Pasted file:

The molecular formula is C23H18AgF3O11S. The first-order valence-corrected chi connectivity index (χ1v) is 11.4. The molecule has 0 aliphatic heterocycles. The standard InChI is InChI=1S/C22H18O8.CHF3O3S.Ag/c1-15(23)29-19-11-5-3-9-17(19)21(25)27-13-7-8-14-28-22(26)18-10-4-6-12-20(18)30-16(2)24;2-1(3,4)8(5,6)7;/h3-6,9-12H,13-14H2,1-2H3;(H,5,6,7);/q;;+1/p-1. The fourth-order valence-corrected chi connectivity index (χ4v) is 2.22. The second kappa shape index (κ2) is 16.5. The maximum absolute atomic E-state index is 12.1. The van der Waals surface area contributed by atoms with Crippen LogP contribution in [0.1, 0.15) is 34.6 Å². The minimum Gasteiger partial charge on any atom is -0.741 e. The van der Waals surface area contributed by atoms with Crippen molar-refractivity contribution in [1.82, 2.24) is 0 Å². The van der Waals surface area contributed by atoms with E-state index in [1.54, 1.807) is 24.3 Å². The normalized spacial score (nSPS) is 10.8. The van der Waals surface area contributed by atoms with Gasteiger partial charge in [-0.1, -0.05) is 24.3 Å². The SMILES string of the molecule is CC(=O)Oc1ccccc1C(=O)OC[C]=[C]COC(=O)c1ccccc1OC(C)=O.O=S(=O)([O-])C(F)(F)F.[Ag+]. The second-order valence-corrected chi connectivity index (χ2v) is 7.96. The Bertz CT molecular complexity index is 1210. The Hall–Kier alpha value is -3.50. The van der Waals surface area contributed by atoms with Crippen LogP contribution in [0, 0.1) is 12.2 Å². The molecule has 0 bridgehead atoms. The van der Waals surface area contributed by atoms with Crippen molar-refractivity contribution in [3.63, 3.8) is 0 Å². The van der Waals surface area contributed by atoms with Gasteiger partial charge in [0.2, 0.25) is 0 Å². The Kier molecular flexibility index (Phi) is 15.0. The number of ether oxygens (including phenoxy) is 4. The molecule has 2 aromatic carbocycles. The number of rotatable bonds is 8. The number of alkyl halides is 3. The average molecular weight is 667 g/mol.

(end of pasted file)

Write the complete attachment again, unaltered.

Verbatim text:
The molecular formula is C23H18AgF3O11S. The first-order valence-corrected chi connectivity index (χ1v) is 11.4. The molecule has 0 aliphatic heterocycles. The standard InChI is InChI=1S/C22H18O8.CHF3O3S.Ag/c1-15(23)29-19-11-5-3-9-17(19)21(25)27-13-7-8-14-28-22(26)18-10-4-6-12-20(18)30-16(2)24;2-1(3,4)8(5,6)7;/h3-6,9-12H,13-14H2,1-2H3;(H,5,6,7);/q;;+1/p-1. The fourth-order valence-corrected chi connectivity index (χ4v) is 2.22. The second kappa shape index (κ2) is 16.5. The maximum absolute atomic E-state index is 12.1. The van der Waals surface area contributed by atoms with Crippen LogP contribution in [0.1, 0.15) is 34.6 Å². The minimum Gasteiger partial charge on any atom is -0.741 e. The van der Waals surface area contributed by atoms with Crippen molar-refractivity contribution in [1.82, 2.24) is 0 Å². The van der Waals surface area contributed by atoms with E-state index in [1.54, 1.807) is 24.3 Å². The normalized spacial score (nSPS) is 10.8. The van der Waals surface area contributed by atoms with Gasteiger partial charge in [-0.1, -0.05) is 24.3 Å². The SMILES string of the molecule is CC(=O)Oc1ccccc1C(=O)OC[C]=[C]COC(=O)c1ccccc1OC(C)=O.O=S(=O)([O-])C(F)(F)F.[Ag+]. The second-order valence-corrected chi connectivity index (χ2v) is 7.96. The Bertz CT molecular complexity index is 1210. The Hall–Kier alpha value is -3.50. The van der Waals surface area contributed by atoms with Crippen LogP contribution in [0, 0.1) is 12.2 Å². The molecule has 0 bridgehead atoms. The van der Waals surface area contributed by atoms with Crippen molar-refractivity contribution in [3.63, 3.8) is 0 Å². The van der Waals surface area contributed by atoms with Gasteiger partial charge in [0.2, 0.25) is 0 Å². The Kier molecular flexibility index (Phi) is 15.0. The number of ether oxygens (including phenoxy) is 4. The molecule has 2 aromatic carbocycles. The number of rotatable bonds is 8. The number of alkyl halides is 3. The average molecular weight is 667 g/mol.